About 350 people showed up to the second Friday-night protest and many people lingered in front of King’s Hookah for at least half an hour after the organizers suggested that the demonstration was over.
During the rally, Santos said over the bullhorn that he will lead a protest every Friday night until the Hookah bars in the neighborhood are closed down.
On Monday, August 3, Mayor Ed Murray announced that Seattle and King County are collaborating on enforcement actions against unlawful businesses violating the ban on smoking in places of employment and public places. Murray said the city is filing criminal charges against several businesses that have failed to comply with the law and have already been cited for violations.
That same day, the city filed criminal charges against the owners of King’s Hookah for failure to pay business taxes. If convicted, the penalties range up to a $5,000 fine and/or 364 days in jail.
In a conversation with the International Examiner days prior to Mayor Murray’s announcement, King’s Hookah owner Al Alimi expressed frustration about the protests against his business.
“[Chin’s murder] happened after business hours, I don’t know how they put it on me,” Al Alimi said during a phone conversation on Friday, July 31. “I’m not responsible for public place. I’m responsible for my property. What do they want me to do? Do they want me to patrol the neighborhood for them 24/7?”
Despite Al Alimi’s frustrations, he also expressed sadness for Chin’s death. “I feel bad about what happened,” Al Alimi said. “I agree the area’s not that safe. … I’m in the International District. There’s violence every day.”
The city said that in addition to violent incidents that have occurred near several smoking lounges—ranging from assaults to shots fired—three homicides over 18 months have occurred near smoking lounges, including Chin’s murder outside of King’s Hookah. Seattle Police have responded to more than 100 fights and disturbances connected to smoking lounges since 2012.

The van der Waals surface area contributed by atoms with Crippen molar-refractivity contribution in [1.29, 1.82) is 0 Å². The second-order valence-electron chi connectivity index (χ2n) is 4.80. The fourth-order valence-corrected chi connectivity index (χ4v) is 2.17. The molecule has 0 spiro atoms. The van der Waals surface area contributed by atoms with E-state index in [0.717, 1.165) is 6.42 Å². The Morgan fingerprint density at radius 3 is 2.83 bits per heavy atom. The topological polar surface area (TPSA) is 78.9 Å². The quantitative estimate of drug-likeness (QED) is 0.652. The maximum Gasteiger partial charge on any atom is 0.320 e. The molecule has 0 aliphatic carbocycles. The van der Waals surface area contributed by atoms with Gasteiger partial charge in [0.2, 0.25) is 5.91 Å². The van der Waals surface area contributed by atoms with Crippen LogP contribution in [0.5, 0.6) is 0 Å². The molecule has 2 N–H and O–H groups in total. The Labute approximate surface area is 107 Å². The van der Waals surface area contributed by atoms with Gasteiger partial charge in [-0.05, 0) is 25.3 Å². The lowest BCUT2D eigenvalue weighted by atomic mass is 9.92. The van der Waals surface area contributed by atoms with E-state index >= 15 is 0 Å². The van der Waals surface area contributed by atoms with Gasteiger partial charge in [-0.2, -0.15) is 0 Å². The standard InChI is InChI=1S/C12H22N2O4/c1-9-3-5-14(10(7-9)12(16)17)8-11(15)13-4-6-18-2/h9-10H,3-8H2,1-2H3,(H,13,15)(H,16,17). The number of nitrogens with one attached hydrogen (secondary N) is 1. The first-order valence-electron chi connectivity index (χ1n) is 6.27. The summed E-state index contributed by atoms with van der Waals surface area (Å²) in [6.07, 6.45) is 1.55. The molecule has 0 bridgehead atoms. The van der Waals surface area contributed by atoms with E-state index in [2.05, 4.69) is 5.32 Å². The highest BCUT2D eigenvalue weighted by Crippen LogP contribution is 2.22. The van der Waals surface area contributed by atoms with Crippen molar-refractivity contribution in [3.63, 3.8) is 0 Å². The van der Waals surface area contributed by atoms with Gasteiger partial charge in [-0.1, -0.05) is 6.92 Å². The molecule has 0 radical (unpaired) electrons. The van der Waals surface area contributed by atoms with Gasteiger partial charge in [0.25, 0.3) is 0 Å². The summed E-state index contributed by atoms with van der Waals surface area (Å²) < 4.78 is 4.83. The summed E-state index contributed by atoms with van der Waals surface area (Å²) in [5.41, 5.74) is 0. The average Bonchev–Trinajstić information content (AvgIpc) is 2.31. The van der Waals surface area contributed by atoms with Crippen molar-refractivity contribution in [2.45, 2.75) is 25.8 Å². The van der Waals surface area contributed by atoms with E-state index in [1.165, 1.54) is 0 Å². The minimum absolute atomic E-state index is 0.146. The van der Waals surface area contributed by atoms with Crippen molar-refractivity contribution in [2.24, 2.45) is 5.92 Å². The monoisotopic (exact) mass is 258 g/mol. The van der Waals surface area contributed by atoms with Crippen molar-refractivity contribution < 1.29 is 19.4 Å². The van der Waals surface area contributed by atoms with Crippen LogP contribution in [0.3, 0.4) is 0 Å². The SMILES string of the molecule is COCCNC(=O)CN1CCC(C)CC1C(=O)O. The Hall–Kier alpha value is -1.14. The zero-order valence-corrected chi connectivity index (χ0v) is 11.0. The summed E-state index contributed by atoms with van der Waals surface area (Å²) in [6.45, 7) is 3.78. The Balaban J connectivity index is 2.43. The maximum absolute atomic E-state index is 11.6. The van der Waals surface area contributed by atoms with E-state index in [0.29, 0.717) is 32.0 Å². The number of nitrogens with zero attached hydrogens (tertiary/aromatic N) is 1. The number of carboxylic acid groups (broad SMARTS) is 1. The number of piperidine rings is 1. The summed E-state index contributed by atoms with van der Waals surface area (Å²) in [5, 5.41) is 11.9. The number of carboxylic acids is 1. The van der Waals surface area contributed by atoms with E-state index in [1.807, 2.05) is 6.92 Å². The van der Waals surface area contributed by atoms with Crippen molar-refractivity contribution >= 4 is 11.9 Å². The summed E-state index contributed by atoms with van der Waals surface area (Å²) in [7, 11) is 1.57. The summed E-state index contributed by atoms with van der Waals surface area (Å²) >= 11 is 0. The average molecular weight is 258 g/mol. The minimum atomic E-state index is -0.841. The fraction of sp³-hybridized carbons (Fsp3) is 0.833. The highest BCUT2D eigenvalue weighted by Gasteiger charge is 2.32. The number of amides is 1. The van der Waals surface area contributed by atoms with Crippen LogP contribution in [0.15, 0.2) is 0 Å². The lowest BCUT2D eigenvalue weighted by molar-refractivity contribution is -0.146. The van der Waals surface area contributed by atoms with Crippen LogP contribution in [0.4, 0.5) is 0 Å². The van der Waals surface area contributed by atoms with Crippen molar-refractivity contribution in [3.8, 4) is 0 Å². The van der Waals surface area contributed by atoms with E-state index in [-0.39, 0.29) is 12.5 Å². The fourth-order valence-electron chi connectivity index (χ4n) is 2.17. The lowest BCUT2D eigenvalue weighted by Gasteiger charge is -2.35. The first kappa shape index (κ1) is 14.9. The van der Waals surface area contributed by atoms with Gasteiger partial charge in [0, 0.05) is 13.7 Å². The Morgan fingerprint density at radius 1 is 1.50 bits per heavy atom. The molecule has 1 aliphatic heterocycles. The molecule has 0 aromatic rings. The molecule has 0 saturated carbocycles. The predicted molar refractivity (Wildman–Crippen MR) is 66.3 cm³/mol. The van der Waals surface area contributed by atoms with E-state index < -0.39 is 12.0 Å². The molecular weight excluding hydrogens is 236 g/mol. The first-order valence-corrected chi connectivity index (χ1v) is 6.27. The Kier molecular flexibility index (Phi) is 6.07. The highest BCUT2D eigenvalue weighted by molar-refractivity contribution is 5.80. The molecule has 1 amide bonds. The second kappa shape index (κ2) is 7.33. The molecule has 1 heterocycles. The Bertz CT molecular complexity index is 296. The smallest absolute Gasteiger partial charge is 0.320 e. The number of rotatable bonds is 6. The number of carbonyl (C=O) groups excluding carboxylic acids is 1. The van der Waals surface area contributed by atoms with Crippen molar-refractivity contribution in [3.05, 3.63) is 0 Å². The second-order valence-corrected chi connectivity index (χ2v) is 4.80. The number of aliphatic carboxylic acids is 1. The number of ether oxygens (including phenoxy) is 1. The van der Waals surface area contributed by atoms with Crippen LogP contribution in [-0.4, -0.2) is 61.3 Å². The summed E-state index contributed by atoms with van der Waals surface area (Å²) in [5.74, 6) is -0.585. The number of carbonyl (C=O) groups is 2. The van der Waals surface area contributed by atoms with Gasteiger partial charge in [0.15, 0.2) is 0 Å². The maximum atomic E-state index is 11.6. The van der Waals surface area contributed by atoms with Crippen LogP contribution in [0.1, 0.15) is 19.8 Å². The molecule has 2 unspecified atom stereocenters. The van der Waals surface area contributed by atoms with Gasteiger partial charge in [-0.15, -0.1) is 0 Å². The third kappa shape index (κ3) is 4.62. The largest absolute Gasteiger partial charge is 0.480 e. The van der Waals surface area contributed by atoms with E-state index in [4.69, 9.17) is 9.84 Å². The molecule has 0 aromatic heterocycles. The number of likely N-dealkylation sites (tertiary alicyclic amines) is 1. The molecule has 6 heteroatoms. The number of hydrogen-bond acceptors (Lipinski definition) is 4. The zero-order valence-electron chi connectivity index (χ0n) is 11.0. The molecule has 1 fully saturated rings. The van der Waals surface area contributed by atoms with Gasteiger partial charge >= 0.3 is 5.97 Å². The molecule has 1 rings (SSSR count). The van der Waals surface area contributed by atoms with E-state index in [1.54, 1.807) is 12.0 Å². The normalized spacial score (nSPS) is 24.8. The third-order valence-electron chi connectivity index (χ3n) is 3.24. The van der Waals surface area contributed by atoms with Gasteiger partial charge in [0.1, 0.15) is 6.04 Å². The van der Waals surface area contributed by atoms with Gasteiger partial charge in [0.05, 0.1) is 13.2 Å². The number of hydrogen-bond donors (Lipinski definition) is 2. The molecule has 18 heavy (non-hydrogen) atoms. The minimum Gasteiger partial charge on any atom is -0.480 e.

“Far too many smoking lounges attract and sustain illegal, violent activity that has no place in our neighborhoods,” Murray said. “These establishments are unlawful businesses that continue to thumb their noses at the law. We will soon have additional authority to help us clamp down on operations that foster an environment that threatens public safety in our neighborhoods.”
There are currently 11 hookah lounges in the city. These lounges serve walk-in customers in clubby or sometimes bar style interiors. They remain open until the early hours of the morning, something that’s in clear violation of state laws and county ordinances that ban smoking in places of employment, officials say.
In order to begin the process of enforcing the smoking ban laws, public health inspectors, working in close partnership with Seattle inspectors and police officers, have been dropping by businesses and issuing $100 smoking ban violations.
Under recent amendments to Seattle’s business licensing code related to Cannabis enforcement, the city can revoke the license of any business that is conducting unlawful operations, including violating the ban on smoking in places of employment. The new ordinance goes into effect on August 16. Business owners that continue to operate without a license face penalties of up to $5,000 a day and/or 364 days in jail.
“When businesses break the law and contribute to an unsafe environment, we must take measures to ensure the safety and health of the public,” said Councilmember John Okamoto. “The recent terrible murder of our friend Donnie Chin reminds us that we must work harder to protect our community and city.”
Santos said on Wednesday, August 5, that there won’t be a march on King’s Hookah Lounge this Friday because of the city’s plans to close hookah bars. However, he said, “if the King Hookah Lounge isn’t closed in the very near future, because of legal loopholes, we will march again on a date and time to be determined.”
The community should now be looking at why hookah bars were allowed to open in the first place, Santos said.
Isaac Liu and Travis Quezon contributed to this report.